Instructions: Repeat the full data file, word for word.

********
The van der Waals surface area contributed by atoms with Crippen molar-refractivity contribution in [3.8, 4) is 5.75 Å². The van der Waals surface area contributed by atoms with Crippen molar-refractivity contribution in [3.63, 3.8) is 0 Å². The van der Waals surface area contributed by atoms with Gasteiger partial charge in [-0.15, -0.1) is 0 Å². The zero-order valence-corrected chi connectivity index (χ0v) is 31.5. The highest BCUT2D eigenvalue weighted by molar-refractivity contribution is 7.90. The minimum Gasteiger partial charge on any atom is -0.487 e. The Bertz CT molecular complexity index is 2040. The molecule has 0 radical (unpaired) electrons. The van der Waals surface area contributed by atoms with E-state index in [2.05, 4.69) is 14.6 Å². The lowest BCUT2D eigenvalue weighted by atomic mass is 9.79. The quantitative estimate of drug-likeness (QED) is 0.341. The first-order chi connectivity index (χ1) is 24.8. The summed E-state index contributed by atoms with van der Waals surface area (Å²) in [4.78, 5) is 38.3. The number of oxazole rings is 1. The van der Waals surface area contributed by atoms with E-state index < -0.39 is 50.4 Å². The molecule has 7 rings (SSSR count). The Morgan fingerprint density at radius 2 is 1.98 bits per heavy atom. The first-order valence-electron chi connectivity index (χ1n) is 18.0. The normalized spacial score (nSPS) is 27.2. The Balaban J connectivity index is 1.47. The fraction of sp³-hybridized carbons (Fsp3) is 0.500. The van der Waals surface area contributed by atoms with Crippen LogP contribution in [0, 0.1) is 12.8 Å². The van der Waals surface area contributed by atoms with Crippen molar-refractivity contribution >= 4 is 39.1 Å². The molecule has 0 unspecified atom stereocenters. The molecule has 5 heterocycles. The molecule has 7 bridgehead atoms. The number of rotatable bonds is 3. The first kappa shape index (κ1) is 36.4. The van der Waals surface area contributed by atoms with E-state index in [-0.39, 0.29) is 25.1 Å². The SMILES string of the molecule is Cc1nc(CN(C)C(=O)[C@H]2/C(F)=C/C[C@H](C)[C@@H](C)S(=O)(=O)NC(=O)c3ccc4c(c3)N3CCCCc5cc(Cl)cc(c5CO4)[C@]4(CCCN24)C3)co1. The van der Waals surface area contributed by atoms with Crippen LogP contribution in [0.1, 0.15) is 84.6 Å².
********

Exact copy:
The van der Waals surface area contributed by atoms with Crippen molar-refractivity contribution in [3.8, 4) is 5.75 Å². The van der Waals surface area contributed by atoms with Crippen molar-refractivity contribution in [3.63, 3.8) is 0 Å². The van der Waals surface area contributed by atoms with Gasteiger partial charge in [-0.15, -0.1) is 0 Å². The zero-order valence-corrected chi connectivity index (χ0v) is 31.5. The highest BCUT2D eigenvalue weighted by molar-refractivity contribution is 7.90. The minimum Gasteiger partial charge on any atom is -0.487 e. The Bertz CT molecular complexity index is 2040. The molecule has 0 radical (unpaired) electrons. The van der Waals surface area contributed by atoms with E-state index in [2.05, 4.69) is 14.6 Å². The lowest BCUT2D eigenvalue weighted by atomic mass is 9.79. The quantitative estimate of drug-likeness (QED) is 0.341. The first-order chi connectivity index (χ1) is 24.8. The summed E-state index contributed by atoms with van der Waals surface area (Å²) in [4.78, 5) is 38.3. The number of oxazole rings is 1. The van der Waals surface area contributed by atoms with E-state index < -0.39 is 50.4 Å². The molecule has 7 rings (SSSR count). The Morgan fingerprint density at radius 2 is 1.98 bits per heavy atom. The first-order valence-electron chi connectivity index (χ1n) is 18.0. The normalized spacial score (nSPS) is 27.2. The Balaban J connectivity index is 1.47. The fraction of sp³-hybridized carbons (Fsp3) is 0.500. The van der Waals surface area contributed by atoms with Crippen LogP contribution in [0, 0.1) is 12.8 Å². The van der Waals surface area contributed by atoms with Crippen molar-refractivity contribution >= 4 is 39.1 Å². The molecule has 0 unspecified atom stereocenters. The molecule has 5 heterocycles. The molecule has 7 bridgehead atoms. The number of rotatable bonds is 3. The first kappa shape index (κ1) is 36.4. The van der Waals surface area contributed by atoms with E-state index in [-0.39, 0.29) is 25.1 Å². The SMILES string of the molecule is Cc1nc(CN(C)C(=O)[C@H]2/C(F)=C/C[C@H](C)[C@@H](C)S(=O)(=O)NC(=O)c3ccc4c(c3)N3CCCCc5cc(Cl)cc(c5CO4)[C@]4(CCCN24)C3)co1. The van der Waals surface area contributed by atoms with Crippen LogP contribution in [0.1, 0.15) is 84.6 Å².